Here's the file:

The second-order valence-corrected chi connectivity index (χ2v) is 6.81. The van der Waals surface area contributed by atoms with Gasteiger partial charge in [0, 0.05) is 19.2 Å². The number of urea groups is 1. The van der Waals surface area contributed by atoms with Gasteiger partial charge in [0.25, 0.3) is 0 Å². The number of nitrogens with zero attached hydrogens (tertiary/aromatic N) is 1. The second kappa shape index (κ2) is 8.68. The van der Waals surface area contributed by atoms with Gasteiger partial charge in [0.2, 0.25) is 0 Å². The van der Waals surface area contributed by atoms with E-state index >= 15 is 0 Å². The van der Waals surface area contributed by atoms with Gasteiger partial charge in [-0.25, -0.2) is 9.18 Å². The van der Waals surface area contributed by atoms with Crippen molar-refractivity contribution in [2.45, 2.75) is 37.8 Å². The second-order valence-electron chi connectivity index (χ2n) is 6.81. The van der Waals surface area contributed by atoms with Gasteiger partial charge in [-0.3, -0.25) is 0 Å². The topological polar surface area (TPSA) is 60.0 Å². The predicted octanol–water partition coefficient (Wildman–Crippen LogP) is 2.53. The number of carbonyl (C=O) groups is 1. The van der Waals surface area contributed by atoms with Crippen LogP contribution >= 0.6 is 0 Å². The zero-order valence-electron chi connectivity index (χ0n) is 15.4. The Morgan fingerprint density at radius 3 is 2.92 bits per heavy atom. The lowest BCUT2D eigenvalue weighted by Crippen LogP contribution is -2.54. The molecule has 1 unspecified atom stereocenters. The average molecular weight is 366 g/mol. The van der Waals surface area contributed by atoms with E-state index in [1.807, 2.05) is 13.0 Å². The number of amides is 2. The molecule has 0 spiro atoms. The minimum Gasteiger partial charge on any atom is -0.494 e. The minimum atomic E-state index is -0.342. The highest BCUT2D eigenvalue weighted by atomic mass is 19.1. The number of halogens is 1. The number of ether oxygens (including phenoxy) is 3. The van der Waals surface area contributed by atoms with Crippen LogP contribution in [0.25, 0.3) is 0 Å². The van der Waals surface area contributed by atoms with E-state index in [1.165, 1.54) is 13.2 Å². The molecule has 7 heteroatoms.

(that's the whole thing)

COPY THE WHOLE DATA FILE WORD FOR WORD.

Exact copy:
The second-order valence-corrected chi connectivity index (χ2v) is 6.81. The van der Waals surface area contributed by atoms with Gasteiger partial charge in [0, 0.05) is 19.2 Å². The number of urea groups is 1. The van der Waals surface area contributed by atoms with Gasteiger partial charge in [0.25, 0.3) is 0 Å². The number of nitrogens with zero attached hydrogens (tertiary/aromatic N) is 1. The second kappa shape index (κ2) is 8.68. The van der Waals surface area contributed by atoms with Gasteiger partial charge in [0.2, 0.25) is 0 Å². The van der Waals surface area contributed by atoms with E-state index >= 15 is 0 Å². The van der Waals surface area contributed by atoms with Gasteiger partial charge in [-0.25, -0.2) is 9.18 Å². The van der Waals surface area contributed by atoms with Crippen molar-refractivity contribution in [2.45, 2.75) is 37.8 Å². The second-order valence-electron chi connectivity index (χ2n) is 6.81. The van der Waals surface area contributed by atoms with Gasteiger partial charge in [-0.3, -0.25) is 0 Å². The topological polar surface area (TPSA) is 60.0 Å². The predicted octanol–water partition coefficient (Wildman–Crippen LogP) is 2.53. The number of carbonyl (C=O) groups is 1. The van der Waals surface area contributed by atoms with Crippen LogP contribution >= 0.6 is 0 Å². The zero-order valence-electron chi connectivity index (χ0n) is 15.4. The Morgan fingerprint density at radius 3 is 2.92 bits per heavy atom. The lowest BCUT2D eigenvalue weighted by Crippen LogP contribution is -2.54. The molecule has 1 unspecified atom stereocenters. The average molecular weight is 366 g/mol. The van der Waals surface area contributed by atoms with E-state index in [1.807, 2.05) is 13.0 Å². The number of amides is 2. The molecule has 0 spiro atoms. The minimum Gasteiger partial charge on any atom is -0.494 e. The minimum atomic E-state index is -0.342. The highest BCUT2D eigenvalue weighted by atomic mass is 19.1. The number of halogens is 1. The number of ether oxygens (including phenoxy) is 3. The van der Waals surface area contributed by atoms with Crippen LogP contribution in [0.25, 0.3) is 0 Å². The van der Waals surface area contributed by atoms with E-state index in [1.165, 1.54) is 13.2 Å². The molecule has 7 heteroatoms.